Some say the biggest bubble in China is in the bond market, not the stock market.
That notion was reinforced after state-owned steel group Sinosteel sought a deadline extension on 2 billion yuan (US$314.9 million) of 5.3 percent notes maturing in 2017.
Also, Chinese authorities have asked bond holders not to exercise a redemption option to force full repayment.
Sinosteel delayed interest payment on the notes just hours before the Oct. 20 deadline, the first bond default by a state-owned steel maker.
The default followed that of Baoding Tianwei Group, another centrally owned state company.
All this means China’s era of “zero default” has ended.
A number of players in the private bond market and the interbank market are also facing default pressure.
Nevertheless, these don’t necessarily presage a wave of majors defaults.
In fact, these troubled state firms have their own problems, leading to a credit crunch.
The industry down cycle has resulted in poor earnings, even huge losses.
Many of these companies are grappling with reduced access to bank loans.
These defaults may heighten investment risk in the bond market but may not lead to systemic failure.
China’s steel sector has been struggling with lackluster demand amid cooling economic growth.
And the whole industry is lumbered with severe overcapacity.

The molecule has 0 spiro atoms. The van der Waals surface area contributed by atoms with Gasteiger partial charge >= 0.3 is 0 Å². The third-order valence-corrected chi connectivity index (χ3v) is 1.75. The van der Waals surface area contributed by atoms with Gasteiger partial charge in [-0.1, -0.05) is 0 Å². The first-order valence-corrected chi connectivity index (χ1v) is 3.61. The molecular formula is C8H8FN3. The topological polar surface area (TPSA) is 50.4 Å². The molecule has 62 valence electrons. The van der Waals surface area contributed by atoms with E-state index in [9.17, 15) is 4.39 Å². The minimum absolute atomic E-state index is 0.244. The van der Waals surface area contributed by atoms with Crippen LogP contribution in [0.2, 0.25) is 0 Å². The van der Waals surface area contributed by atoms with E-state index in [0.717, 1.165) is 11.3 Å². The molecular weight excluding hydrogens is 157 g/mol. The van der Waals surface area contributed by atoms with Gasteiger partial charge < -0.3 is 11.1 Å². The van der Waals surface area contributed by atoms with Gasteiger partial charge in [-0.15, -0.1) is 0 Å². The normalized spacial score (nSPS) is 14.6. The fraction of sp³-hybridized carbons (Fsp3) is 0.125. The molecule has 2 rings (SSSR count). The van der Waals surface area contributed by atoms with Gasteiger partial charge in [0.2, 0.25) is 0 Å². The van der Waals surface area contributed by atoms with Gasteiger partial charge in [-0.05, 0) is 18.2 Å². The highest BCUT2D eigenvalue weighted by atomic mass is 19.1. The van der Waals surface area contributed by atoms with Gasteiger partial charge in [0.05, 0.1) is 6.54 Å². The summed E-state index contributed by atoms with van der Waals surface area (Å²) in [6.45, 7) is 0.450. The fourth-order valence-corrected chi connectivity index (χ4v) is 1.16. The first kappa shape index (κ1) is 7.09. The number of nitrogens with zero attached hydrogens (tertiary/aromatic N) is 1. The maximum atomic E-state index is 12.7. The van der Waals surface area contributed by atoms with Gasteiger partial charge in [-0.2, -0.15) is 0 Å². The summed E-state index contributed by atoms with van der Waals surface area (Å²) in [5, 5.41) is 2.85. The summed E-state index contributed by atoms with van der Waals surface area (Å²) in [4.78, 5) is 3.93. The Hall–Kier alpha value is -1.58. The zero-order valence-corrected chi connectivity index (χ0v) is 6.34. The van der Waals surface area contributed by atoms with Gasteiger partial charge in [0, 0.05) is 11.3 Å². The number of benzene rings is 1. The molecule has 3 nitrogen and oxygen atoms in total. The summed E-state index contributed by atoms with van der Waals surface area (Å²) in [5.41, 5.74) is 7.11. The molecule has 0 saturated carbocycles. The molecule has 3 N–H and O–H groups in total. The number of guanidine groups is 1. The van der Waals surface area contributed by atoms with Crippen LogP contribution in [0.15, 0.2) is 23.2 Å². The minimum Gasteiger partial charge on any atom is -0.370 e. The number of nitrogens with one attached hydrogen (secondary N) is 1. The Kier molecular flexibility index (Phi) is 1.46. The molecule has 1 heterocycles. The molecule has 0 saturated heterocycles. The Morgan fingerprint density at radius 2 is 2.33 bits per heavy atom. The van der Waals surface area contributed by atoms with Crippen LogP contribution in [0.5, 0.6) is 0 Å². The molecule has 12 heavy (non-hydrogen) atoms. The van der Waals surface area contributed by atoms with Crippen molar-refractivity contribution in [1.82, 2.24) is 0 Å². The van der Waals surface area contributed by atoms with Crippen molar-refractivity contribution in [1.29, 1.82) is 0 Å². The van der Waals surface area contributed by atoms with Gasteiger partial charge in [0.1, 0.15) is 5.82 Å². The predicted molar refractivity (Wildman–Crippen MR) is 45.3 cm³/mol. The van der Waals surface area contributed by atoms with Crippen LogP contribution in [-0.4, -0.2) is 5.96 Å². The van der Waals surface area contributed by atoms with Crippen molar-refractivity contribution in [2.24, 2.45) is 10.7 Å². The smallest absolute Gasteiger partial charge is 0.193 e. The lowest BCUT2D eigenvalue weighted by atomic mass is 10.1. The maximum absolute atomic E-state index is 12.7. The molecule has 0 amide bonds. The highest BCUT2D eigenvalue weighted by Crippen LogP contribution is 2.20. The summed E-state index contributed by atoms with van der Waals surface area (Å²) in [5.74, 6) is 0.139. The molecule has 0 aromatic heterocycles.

Sinosteel has posted poor results since 2010.
The industry downturn, coupled with operating issues such as excessive expansion and lax internal risk control, caused the defaults.
Investors have to bear in mind that risk and return always go together.
All companies are subject to default risks as we’ve seen in big US companies and with European government bonds.
At present, overcapacity is rampant in China, ranging from the solar industry to the steel sector.
In addition, the prolonged economic slowdown is set to increase credit risk.
Investors should be careful when buying low-grade bonds underpinned by property assets or companies in bloated sectors.
Sinosteel’s default broke the longstanding notion of “rigid payment”.
Investors should know that the credit rating of different bonds will diverge amid an economic slowdown and there is a higher risk of default in certain overproductive sectors.
The financial performance of a company will determine its risk factor in the bond market.
The “rigid payment” culture will continue to shatter with higher risks and more defaults.
This is a painful time for the bond market before it becomes mature.
Most companies would choose bankruptcy or debt restructuring after a default.
However, we always see the government step in and pay off debt eventually in order to stabilize market confidence.
Government intervention merely strengthened the “rigid payment” culture, which means investors won’t learn from their mistakes.
How can institutional investors grow under such culture?
Doing away with that culture is critical to the long-term development of China’s bond market.
This article appeared in the Hong Kong Economic Journal on Oct. 26.
Translation by Julie Zhu
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